One of the unique aspects of BIIR is a concentration of research on human dendritic cells. Dendritic cells are a class of white blood cells that initiate and control the body’s overall immune response. They reel in invaders, such as bacteria or viruses, chop them into pieces called antigens, and display the antigens on their surfaces. Antigen-bearing dendritic cells travel to lymph nodes or the spleen, where they tell cells of the immune system—B cells, which make antibodies, and killer T cells, which attack infected cells—how to respond against the invader. Some cells educated by dendritic cells become "memory" cells that remain in the body for years—perhaps decades—to combat the invader in case it returns. Dendritic cells are essential in the process of vaccination and studying them naturally leads to the development of new vaccines, a focus of BIIR.

To view computer animation of how a dendritic cell vaccine for melanoma works, visit

Areas of Research Using Dendritic Cell Technology

Metastatic Melanoma
Dr. Banchereau, together with Joseph Fay, M.D. and Karolina Palucka, M.D., Ph.D., has established dendritic cell vaccines for metastatic melanoma. Since 1998, more than 500 personalized vaccines have been manufactured and used to treat more than 90 patients diagnosed with late-stage metastatic melanoma in Phase I and Phase II clinical trials. Immune responses were observed in several patients. These patients had all failed other therapies and would not have been expected to survive. In some patients dendritic cell vaccination led to durable objective tumor regressions, as for example in one of the trials with overall 10 percent objective response rate. Altogether, retrospective analysis of overall survival in a group of 66 patients, accrued between 1999 and 2003, showed 20 percent long-term survival. These promising results now need to be confirmed in larger prospective randomized trials.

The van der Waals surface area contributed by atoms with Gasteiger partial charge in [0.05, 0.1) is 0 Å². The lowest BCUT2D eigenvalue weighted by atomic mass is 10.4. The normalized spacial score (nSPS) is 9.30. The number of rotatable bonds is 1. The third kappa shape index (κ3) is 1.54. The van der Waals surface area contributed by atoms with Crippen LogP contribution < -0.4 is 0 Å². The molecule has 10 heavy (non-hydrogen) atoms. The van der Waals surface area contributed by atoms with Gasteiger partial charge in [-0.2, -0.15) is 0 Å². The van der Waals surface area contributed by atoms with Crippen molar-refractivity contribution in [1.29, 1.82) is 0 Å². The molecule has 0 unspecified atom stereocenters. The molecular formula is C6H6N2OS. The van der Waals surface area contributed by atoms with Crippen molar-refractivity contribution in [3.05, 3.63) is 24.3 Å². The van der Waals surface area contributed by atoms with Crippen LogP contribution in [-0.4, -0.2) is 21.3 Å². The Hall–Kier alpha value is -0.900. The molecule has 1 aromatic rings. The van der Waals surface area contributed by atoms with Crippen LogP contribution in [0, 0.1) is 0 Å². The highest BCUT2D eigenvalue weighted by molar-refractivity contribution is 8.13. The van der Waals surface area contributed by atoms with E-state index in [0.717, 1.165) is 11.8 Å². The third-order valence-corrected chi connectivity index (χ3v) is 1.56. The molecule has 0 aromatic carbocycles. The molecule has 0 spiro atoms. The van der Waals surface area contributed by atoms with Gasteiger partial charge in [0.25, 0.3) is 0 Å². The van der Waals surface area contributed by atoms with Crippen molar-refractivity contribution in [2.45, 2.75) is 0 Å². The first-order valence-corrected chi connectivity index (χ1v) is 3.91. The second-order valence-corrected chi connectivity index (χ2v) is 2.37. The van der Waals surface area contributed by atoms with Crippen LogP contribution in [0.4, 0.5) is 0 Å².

To view the testimonial of a patient who was diagnosed with stage IV melanoma and seven years later after receiving the vaccine is still in remission, visit

Breast Cancer
Researchers at BIIR are currently investigating the development of a personalized vaccine for breast cancer patients using dendritic cells. "The goal of the therapy is to stimulate the immune system to destroy breast cancer tumor cells throughout the body," says A. Karolina Palucka, M.D., PhD, BIIR cancer immunologist and lead investigator of the study.